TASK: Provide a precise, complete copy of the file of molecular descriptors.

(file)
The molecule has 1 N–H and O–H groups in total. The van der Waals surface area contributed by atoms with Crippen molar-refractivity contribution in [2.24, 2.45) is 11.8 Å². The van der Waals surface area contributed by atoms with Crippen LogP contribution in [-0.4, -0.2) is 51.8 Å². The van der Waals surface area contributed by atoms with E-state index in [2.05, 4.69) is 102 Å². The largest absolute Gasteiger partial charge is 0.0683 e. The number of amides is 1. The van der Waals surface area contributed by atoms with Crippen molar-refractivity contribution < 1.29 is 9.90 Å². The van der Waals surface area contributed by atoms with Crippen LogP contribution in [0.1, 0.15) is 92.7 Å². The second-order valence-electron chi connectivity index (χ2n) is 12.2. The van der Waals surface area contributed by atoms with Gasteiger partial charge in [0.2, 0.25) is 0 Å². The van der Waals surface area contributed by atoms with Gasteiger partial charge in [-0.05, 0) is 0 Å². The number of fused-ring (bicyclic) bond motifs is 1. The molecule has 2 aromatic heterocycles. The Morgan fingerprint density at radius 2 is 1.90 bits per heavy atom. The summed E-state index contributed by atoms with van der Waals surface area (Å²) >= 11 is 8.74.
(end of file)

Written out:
The molecule has 1 N–H and O–H groups in total. The van der Waals surface area contributed by atoms with Crippen molar-refractivity contribution in [2.24, 2.45) is 11.8 Å². The van der Waals surface area contributed by atoms with Crippen LogP contribution in [-0.4, -0.2) is 51.8 Å². The van der Waals surface area contributed by atoms with E-state index in [2.05, 4.69) is 102 Å². The largest absolute Gasteiger partial charge is 0.0683 e. The number of amides is 1. The van der Waals surface area contributed by atoms with Crippen molar-refractivity contribution < 1.29 is 9.90 Å². The van der Waals surface area contributed by atoms with Crippen LogP contribution in [0.1, 0.15) is 92.7 Å². The second-order valence-electron chi connectivity index (χ2n) is 12.2. The van der Waals surface area contributed by atoms with Gasteiger partial charge in [0.2, 0.25) is 0 Å². The van der Waals surface area contributed by atoms with Gasteiger partial charge in [-0.05, 0) is 0 Å². The number of fused-ring (bicyclic) bond motifs is 1. The molecule has 2 aromatic heterocycles. The Morgan fingerprint density at radius 2 is 1.90 bits per heavy atom. The summed E-state index contributed by atoms with van der Waals surface area (Å²) >= 11 is 8.74.